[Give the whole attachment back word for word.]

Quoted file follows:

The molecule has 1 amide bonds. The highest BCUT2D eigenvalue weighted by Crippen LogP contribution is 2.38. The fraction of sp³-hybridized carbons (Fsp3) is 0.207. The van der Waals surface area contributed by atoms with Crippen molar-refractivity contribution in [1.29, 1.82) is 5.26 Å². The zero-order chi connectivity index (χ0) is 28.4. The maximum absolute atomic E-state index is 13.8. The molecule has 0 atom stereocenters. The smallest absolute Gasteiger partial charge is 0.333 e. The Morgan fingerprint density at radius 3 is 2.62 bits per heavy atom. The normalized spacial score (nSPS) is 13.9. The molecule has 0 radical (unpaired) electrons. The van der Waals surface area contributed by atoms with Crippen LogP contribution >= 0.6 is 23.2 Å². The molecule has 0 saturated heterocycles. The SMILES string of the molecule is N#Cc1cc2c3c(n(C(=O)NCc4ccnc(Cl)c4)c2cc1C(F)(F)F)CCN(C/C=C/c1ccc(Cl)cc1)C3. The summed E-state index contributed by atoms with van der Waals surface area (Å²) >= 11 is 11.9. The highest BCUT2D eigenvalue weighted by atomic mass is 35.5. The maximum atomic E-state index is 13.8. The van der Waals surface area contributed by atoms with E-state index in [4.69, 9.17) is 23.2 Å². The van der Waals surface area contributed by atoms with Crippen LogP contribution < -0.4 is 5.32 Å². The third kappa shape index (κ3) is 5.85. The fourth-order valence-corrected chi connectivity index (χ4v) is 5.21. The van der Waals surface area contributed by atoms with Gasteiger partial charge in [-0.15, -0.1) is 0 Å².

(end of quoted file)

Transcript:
The molecule has 1 amide bonds. The highest BCUT2D eigenvalue weighted by Crippen LogP contribution is 2.38. The fraction of sp³-hybridized carbons (Fsp3) is 0.207. The van der Waals surface area contributed by atoms with Crippen molar-refractivity contribution in [1.29, 1.82) is 5.26 Å². The zero-order chi connectivity index (χ0) is 28.4. The maximum absolute atomic E-state index is 13.8. The molecule has 0 atom stereocenters. The smallest absolute Gasteiger partial charge is 0.333 e. The Morgan fingerprint density at radius 3 is 2.62 bits per heavy atom. The normalized spacial score (nSPS) is 13.9. The molecule has 0 radical (unpaired) electrons. The van der Waals surface area contributed by atoms with Crippen LogP contribution >= 0.6 is 23.2 Å². The molecule has 0 saturated heterocycles. The SMILES string of the molecule is N#Cc1cc2c3c(n(C(=O)NCc4ccnc(Cl)c4)c2cc1C(F)(F)F)CCN(C/C=C/c1ccc(Cl)cc1)C3. The summed E-state index contributed by atoms with van der Waals surface area (Å²) >= 11 is 11.9. The highest BCUT2D eigenvalue weighted by atomic mass is 35.5. The maximum atomic E-state index is 13.8. The van der Waals surface area contributed by atoms with E-state index in [4.69, 9.17) is 23.2 Å². The van der Waals surface area contributed by atoms with Crippen LogP contribution < -0.4 is 5.32 Å². The third kappa shape index (κ3) is 5.85. The fourth-order valence-corrected chi connectivity index (χ4v) is 5.21. The van der Waals surface area contributed by atoms with Gasteiger partial charge in [-0.15, -0.1) is 0 Å².